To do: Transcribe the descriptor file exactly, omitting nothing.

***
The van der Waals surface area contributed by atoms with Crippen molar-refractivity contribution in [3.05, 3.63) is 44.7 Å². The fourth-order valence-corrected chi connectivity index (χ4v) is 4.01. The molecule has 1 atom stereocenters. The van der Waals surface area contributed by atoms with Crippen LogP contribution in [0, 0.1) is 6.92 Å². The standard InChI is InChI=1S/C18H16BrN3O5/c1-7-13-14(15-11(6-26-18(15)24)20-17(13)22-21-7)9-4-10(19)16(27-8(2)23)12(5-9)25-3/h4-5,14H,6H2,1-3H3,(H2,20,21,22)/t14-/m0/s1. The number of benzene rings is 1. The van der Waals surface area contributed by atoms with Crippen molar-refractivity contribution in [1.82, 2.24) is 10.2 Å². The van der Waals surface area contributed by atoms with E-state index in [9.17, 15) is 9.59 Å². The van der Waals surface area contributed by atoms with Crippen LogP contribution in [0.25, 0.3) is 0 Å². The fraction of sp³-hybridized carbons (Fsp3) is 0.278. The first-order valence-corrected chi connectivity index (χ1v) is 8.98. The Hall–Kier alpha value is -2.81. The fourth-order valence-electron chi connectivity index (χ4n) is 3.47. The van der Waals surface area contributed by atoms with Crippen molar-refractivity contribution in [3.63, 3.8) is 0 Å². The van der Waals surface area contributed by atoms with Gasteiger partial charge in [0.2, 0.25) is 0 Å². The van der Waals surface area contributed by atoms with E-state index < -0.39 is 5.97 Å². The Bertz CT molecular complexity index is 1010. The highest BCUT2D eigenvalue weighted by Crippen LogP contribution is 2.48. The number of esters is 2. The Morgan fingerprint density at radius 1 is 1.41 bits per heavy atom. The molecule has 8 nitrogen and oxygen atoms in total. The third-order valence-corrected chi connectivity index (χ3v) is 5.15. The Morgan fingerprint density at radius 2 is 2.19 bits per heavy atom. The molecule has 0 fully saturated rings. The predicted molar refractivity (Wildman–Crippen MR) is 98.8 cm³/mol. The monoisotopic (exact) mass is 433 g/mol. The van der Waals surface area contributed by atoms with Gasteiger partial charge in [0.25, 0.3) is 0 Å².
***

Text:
The van der Waals surface area contributed by atoms with Crippen molar-refractivity contribution in [3.05, 3.63) is 44.7 Å². The fourth-order valence-corrected chi connectivity index (χ4v) is 4.01. The molecule has 1 atom stereocenters. The van der Waals surface area contributed by atoms with Crippen LogP contribution in [0, 0.1) is 6.92 Å². The standard InChI is InChI=1S/C18H16BrN3O5/c1-7-13-14(15-11(6-26-18(15)24)20-17(13)22-21-7)9-4-10(19)16(27-8(2)23)12(5-9)25-3/h4-5,14H,6H2,1-3H3,(H2,20,21,22)/t14-/m0/s1. The number of benzene rings is 1. The van der Waals surface area contributed by atoms with Crippen molar-refractivity contribution in [1.82, 2.24) is 10.2 Å². The van der Waals surface area contributed by atoms with E-state index in [9.17, 15) is 9.59 Å². The van der Waals surface area contributed by atoms with Crippen LogP contribution in [0.25, 0.3) is 0 Å². The fraction of sp³-hybridized carbons (Fsp3) is 0.278. The first-order valence-corrected chi connectivity index (χ1v) is 8.98. The Hall–Kier alpha value is -2.81. The fourth-order valence-electron chi connectivity index (χ4n) is 3.47. The van der Waals surface area contributed by atoms with Crippen molar-refractivity contribution in [3.63, 3.8) is 0 Å². The van der Waals surface area contributed by atoms with Gasteiger partial charge in [0.2, 0.25) is 0 Å². The van der Waals surface area contributed by atoms with E-state index < -0.39 is 5.97 Å². The Bertz CT molecular complexity index is 1010. The highest BCUT2D eigenvalue weighted by Crippen LogP contribution is 2.48. The number of esters is 2. The Morgan fingerprint density at radius 1 is 1.41 bits per heavy atom. The molecule has 8 nitrogen and oxygen atoms in total. The third-order valence-corrected chi connectivity index (χ3v) is 5.15. The Morgan fingerprint density at radius 2 is 2.19 bits per heavy atom. The molecule has 0 fully saturated rings. The predicted molar refractivity (Wildman–Crippen MR) is 98.8 cm³/mol. The monoisotopic (exact) mass is 433 g/mol. The van der Waals surface area contributed by atoms with Gasteiger partial charge in [0.25, 0.3) is 0 Å².